Sponsored by Monday Properties and written by ARLnow.com, Startup Monday is a weekly column that profiles Arlington-based startups and their founders, plus other local technology happenings. The Ground Floor, Monday’s office space for young companies in Rosslyn, is now open. The Metro-accessible space features a 5,000-square-foot common area that includes a kitchen, lounge area, collaborative meeting spaces, and a stage for formal presentations.
When schools, booster clubs, scout troops or any number of other organizations need support, they often turn to their communities with a product for sale.
But when Mark Abbott’s kids had to fundraise with products “that were expensive and not healthy,” it “just did not seem like a 21st century solution to the problem of under-resourced schools,” Abbott said.
So, Abbott founded FarmRaiser, an online platform “with a goal of creating healthy fundraisers that also helped local farmers and food artisans,” that launched in May 2015, Abbott said.
FarmRaiser, which moved to Crystal City in 2017, connects organizations looking to fundraise with local suppliers of goods like fresh produce, dark chocolate and granola.
Typically, the cause and suppliers share sales revenue in about a 50/50 split, with a small amount going to FarmRaiser, Abbott said.
FarmRaiser also works with “food aggregators” like The Common Market to “get product to all of our schools” from the local sellers, Abbott said.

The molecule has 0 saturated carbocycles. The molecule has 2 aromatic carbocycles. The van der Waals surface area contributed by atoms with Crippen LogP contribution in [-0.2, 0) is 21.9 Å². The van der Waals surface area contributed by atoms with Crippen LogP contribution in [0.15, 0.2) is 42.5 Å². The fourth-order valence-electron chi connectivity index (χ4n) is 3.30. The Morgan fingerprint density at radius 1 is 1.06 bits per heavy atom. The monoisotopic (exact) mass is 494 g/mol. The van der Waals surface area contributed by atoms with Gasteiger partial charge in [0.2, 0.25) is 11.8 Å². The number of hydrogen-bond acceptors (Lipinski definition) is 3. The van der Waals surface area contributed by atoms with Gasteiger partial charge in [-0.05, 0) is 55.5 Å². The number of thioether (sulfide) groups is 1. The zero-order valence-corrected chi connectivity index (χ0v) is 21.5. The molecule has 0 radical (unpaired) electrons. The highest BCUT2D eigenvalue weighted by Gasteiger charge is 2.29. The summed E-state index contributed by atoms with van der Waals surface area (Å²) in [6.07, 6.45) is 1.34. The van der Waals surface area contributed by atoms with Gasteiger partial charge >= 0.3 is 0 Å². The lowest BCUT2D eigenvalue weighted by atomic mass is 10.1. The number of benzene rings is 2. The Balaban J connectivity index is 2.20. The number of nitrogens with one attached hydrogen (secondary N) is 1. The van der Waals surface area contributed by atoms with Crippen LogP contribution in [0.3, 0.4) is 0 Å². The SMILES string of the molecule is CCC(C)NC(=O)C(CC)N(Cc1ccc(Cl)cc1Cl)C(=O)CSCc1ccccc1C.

The model FarmRaiser uses looks to benefit all parties involved — in school fundraisers, for instance, students can learn about the benefits of eating healthy, local food, Abbott said. For community members purchasing FarmRaiser goods, “you know that a good portion of your check went to the cause,” he said. And suppliers on the FarmRaiser platform can support good causes in a way that benefits them “as well as the cause,” Abbott said.
“At the very end of the campaign… the supplier gets a check for the amount of goods that were ordered and they get email contacts for all of the folks who have bought that product,” Abbott said.
In 2017, over $600,000 worth of merchandise was sold through the FarmRaiser platform, Abbott said. This year, they expect that number to increase between three- and four-fold.
“A good portion of that growth [is] coming from other types of companies that are doing fundraising now,” Abbott said, like garden seed companies or cut flower stores.
Those companies adopt FarmRaiser’s system, which “is pretty much automated from A to Z,” Abbott said.
FarmRaiser is a “venture-backed company,” Abbott said. They’ve done two full rounds of funding, through which they raised “just over a million dollars,” supporting two versions of the platform, Abbott said. They’re also closing a seed series round that includes funding from angel investors and Virginia’s Center for Innovative Technology.
“The goal is to grow big enough that we can do maybe an institutional round of funding before we’re self-sufficient,” Abbott said.
In measuring the success of the company, “of course, common metrics for us are the amount of merchandise that’s sold on the platform, but we also think about… the amount of kind of sugar and preservatives that we divert from family households,” Abbott said. Whenever someone sells a healthier product, “we consider that a win.”
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